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Coral's 2°C limit is wrong!

By Dave Armstrong - 18 Sep 2012 18:48:11 GMT
Coral's 2°C limit is wrong!

Coral reef image; Credit: © Shutterstock

As IUCN publish the first of their expert verdicts in various reefs, another nail in the coffin of corals looks likely as the formal 2°C global warming limit is being broken. The Canadian, Australian and German collaboration here produced a useful paper in the journal, Nature: Climate Change.

Only two thirds are safe, even if the 2°C limit above pre-industrial levels is not broken. Katja Frieler of the Potsdam Institute's eminent Climate Impact Research Group further emphasises, "Without a yet uncertain process of adaptation or acclimation, however, already about 70% of corals are projected to suffer from long-term degradation by 2030 even under an ambitious mitigation scenario." That ambitious mitigation would involve instant cutting of coal, oil and gas emissions for a start. Not likely, is it?

Even worse scenarios appear next. At a mere 1.5°C rise, half of the coral reefs would still disappear. So many figures tend to blur the point. What is appearing more and more are the most accurate figures, after the most recent research. Old research tended to appease groups who were uncertain about the actual climate change. Now we are certain that the planet is much warmer than expected. Coral bleaching was reported elsewhere last week but here is used to stress again the temperature effect rather than any unknown disease. The temperature for 32,000 possible years( up until 20600) was exhaustively diagnosed, producing quite definite and indisputable results to push the point 16% of corals actually disappeared under the giant and prolonged heating stress that oceans experienced of 1998.

coral reefs and climate change

Credit: © Nature Climate Change

Above: Thermal tolerance at 1.0 °C (a), 1.5 °C (b) and 2.0 °C (c) of global mean warming. Colour scale indicates the average of the 19 frequencies calculated at each coral reef grid point. Green points represent frequencies below 0.2 yr−1 and yellow to red points represent frequencies above that critical limit for long-term degradation. (d), Corals at risk of long-term degradation for constant 2 °C. The average across 19 AOGCMs (thin blue lines) is shown as a thick grey line. (e), Fraction of the world's coral reef cells (coloured areas) at risk of long-term damage due to frequent coral bleaching events, depending on global mean temperature (xaxis) and assumed thermal threshold (y axis). A constant 2°C×month thermal threshold is indicated by the horizontal dashed line.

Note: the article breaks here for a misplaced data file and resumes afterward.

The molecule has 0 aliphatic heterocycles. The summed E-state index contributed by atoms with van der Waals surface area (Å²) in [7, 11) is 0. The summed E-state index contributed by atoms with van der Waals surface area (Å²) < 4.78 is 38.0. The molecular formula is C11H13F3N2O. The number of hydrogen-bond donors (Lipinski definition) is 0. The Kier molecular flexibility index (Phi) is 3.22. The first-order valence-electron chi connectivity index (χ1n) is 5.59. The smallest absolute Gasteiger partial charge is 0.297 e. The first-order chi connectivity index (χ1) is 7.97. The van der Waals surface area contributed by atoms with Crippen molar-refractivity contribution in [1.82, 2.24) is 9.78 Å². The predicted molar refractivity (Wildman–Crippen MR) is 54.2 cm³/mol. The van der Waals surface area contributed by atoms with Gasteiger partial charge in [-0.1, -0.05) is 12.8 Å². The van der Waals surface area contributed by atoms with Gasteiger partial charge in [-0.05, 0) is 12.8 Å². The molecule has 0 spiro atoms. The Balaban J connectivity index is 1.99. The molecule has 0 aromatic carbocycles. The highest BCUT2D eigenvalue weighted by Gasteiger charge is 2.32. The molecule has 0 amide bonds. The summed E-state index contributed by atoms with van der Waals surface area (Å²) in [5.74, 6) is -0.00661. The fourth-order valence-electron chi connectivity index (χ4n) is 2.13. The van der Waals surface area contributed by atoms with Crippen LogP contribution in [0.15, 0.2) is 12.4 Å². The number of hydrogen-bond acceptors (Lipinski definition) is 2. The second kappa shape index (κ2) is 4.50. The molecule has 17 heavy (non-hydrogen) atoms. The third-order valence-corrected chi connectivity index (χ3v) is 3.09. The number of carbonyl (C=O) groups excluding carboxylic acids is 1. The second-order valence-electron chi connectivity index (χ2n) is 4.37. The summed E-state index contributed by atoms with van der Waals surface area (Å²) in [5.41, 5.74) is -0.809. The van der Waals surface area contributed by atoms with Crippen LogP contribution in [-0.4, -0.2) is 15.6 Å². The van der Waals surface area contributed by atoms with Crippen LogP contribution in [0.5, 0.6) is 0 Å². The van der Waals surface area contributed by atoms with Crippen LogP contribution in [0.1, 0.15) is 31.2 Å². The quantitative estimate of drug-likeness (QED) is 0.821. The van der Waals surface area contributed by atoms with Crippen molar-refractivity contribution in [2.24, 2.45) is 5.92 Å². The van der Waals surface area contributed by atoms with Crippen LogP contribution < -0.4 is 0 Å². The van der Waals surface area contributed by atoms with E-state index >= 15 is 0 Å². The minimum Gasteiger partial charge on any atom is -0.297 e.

With all of that stress, the acidification problem only pours oil on the literal flames. It's the greenhouse gas,CO2 , again, but this time forming carbonic acid in the water. Rather like limestone cave formation, the coral superstructure of calcium carbonate cannot be formed. Malte Meinshausen, now at the University of Melbourne, comments on the window of opportunity that we have just for the moment: "We close this window, if we follow another decade of ballooning global greenhouse-gas emissions."

500 million people are closely affected by the coral reefs' one million species and their own "wellbeing." That in itself causes all kinds of overfishing, pollution, disease and water quality problems, but our universal global warming now proves the killer link for almost all of these people and corals. This research will soon be appearing even faster, although the great efforts in man-hours ad scientific "nous" will be completely wasted unless the less ignorant of our politicians see the blatant message written on the reefs.

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Topics: Climate / Coral